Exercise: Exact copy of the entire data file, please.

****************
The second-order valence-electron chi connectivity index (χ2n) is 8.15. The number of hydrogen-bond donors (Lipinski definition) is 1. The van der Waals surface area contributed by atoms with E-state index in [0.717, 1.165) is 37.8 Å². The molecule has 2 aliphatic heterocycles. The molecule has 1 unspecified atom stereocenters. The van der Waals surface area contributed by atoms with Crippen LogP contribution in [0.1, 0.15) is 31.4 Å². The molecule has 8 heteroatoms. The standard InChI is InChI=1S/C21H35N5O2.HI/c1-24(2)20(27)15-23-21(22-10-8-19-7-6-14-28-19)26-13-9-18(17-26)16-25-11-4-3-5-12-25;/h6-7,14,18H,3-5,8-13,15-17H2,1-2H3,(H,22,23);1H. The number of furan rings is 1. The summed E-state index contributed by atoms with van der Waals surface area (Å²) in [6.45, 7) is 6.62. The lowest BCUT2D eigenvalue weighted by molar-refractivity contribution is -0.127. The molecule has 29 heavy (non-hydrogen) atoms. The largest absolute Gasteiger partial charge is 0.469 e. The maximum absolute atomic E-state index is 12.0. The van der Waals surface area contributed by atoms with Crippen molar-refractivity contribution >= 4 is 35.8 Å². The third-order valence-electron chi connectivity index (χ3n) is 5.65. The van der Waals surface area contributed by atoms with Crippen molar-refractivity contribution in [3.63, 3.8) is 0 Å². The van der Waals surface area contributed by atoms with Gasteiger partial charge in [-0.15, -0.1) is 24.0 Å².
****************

The second-order valence-electron chi connectivity index (χ2n) is 8.15. The number of hydrogen-bond donors (Lipinski definition) is 1. The van der Waals surface area contributed by atoms with E-state index in [0.717, 1.165) is 37.8 Å². The molecule has 2 aliphatic heterocycles. The molecule has 1 unspecified atom stereocenters. The van der Waals surface area contributed by atoms with Crippen LogP contribution in [0.1, 0.15) is 31.4 Å². The molecule has 8 heteroatoms. The standard InChI is InChI=1S/C21H35N5O2.HI/c1-24(2)20(27)15-23-21(22-10-8-19-7-6-14-28-19)26-13-9-18(17-26)16-25-11-4-3-5-12-25;/h6-7,14,18H,3-5,8-13,15-17H2,1-2H3,(H,22,23);1H. The number of furan rings is 1. The summed E-state index contributed by atoms with van der Waals surface area (Å²) in [6.45, 7) is 6.62. The lowest BCUT2D eigenvalue weighted by molar-refractivity contribution is -0.127. The molecule has 29 heavy (non-hydrogen) atoms. The largest absolute Gasteiger partial charge is 0.469 e. The maximum absolute atomic E-state index is 12.0. The van der Waals surface area contributed by atoms with Crippen molar-refractivity contribution >= 4 is 35.8 Å². The third-order valence-electron chi connectivity index (χ3n) is 5.65. The van der Waals surface area contributed by atoms with Crippen molar-refractivity contribution in [3.63, 3.8) is 0 Å². The van der Waals surface area contributed by atoms with Gasteiger partial charge in [-0.15, -0.1) is 24.0 Å².